After a long, cold winter and a rather chilly spring, today was the first perfect day for a bike ride. So this afternoon I suited up and hopped on my JUST tuned-up bike for my first ride of the season. Less than two miles into my ride, an old, florid-faced fat guy in his shiny, new 4,000-pound Mercedes ran a stop sign and banged right into 110-pound me and my lightweight bike. Incredulous, I started sputtering and cursing and yelling, and he (finally) stopped, rolled down his window, looked and me with his rheumy eyes and barked, accusatorially (like it was my fault), “I didn’t see you! You blended in with the trees!
Now, trust me on this one, the bike jerseys I wear do NOT blend in with the trees (and neither my skin nor hair has ever, or ever will be, green). I buy bright, loud and ugly bike jerseys for one reason only: I do not want to get hit by a car. On more than one occasion one or another of my children has quipped as I head out for a ride, “Nice shirt, Mom. You’re sure not going to get hit by a car wearing that thing.”
Not so, apparently.
So, my photo today is the jersey I wore, blending in with the trees. 🙂
Luckily, I was not hurt and my vehicular assailant only nicked my back tire. I was able to remove the wheel and realign it; we parted enemies and I finished my ride. But I’m a little out of shape after a winter of just walking the dogs for exercise, and it took me a lot longer than usual to finish my favorite 26-mile route. It wasn’t until I got home that I realized that my rear brake had been knocked into the side of my tire and had been rubbing against the wheel for the bulk of the ride.
I’m hoping for a less eventful ride tomorrow, provided I’m not too sore. And you can be sure I’ll be wearing a garish, neon-bright jersey.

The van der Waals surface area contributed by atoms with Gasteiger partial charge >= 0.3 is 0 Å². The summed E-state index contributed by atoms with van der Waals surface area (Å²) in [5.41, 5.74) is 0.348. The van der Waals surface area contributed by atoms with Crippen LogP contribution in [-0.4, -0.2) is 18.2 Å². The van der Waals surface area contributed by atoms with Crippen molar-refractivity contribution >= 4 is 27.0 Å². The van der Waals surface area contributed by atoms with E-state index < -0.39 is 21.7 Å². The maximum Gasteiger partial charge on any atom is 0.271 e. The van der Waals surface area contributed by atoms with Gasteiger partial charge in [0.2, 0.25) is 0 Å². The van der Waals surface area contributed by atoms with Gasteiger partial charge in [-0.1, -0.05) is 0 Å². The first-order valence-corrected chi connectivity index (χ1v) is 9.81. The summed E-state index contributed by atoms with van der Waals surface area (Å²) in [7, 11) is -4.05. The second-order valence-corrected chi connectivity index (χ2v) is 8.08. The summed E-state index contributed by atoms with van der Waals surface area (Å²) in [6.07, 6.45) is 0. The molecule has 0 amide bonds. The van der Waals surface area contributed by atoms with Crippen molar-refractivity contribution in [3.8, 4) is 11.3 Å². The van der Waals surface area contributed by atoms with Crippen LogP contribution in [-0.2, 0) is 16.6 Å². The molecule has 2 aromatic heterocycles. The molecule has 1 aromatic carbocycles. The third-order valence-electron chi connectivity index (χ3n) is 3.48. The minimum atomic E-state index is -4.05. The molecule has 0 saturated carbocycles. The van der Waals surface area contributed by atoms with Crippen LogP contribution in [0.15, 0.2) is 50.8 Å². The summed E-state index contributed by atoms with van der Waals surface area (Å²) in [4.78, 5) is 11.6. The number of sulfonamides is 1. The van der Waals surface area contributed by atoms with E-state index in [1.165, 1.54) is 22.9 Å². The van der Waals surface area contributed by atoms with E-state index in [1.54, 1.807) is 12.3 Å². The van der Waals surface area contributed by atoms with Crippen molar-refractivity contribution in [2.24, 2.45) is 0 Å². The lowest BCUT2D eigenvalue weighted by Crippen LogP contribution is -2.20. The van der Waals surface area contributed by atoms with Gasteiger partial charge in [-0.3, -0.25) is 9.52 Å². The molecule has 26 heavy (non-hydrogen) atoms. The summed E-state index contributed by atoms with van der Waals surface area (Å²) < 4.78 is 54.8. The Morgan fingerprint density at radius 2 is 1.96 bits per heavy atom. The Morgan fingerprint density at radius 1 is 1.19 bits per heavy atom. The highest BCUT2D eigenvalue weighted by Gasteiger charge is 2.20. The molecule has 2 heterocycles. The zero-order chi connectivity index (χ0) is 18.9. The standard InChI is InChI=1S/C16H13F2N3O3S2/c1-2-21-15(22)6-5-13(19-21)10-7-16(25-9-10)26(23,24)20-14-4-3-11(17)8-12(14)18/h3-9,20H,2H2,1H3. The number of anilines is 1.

I walk past this brightly and exuberantly painted board–it appears to be used as a sledding jump–on a steep hill I walk down on my morning walk with the dogs, and it has caught my eye (and my camera lens) on several occasions. I’ve never posted it as my photo of the day because I’ve never found the shot very artful…it’s just a two dimensional photograph of someone else’s artwork, after all.
Yet I’ve often thought about who might have painted it, and I’ve spun a theory that it was a family project, perhaps a father and his children bonding on a winter Saturday morning in the chilly garage. In my mind’s eye I see pots of paints and thick brushes arranged on carefully spread newspapers, Dad painting the faces, Caroline responsible for the smiling sun and flower, Ant. Jr. (Anthony, I presume) adding the peace and yin-yang embellishments, Gian, the middle child, simply clamoring for attention. For me, it exudes a wholesome, family vibe.
This morning my daughter Katie, just home from college for her spring break, joined me on my morning walk, and I stopped to photograph the painted board–again–just in case I didn’t have time to shoot anything else today. Once I had my shot, she took a look at the board and said to me, “I know those kids from high school! One of them was very artistic.”
“They were a bunch of stoners.”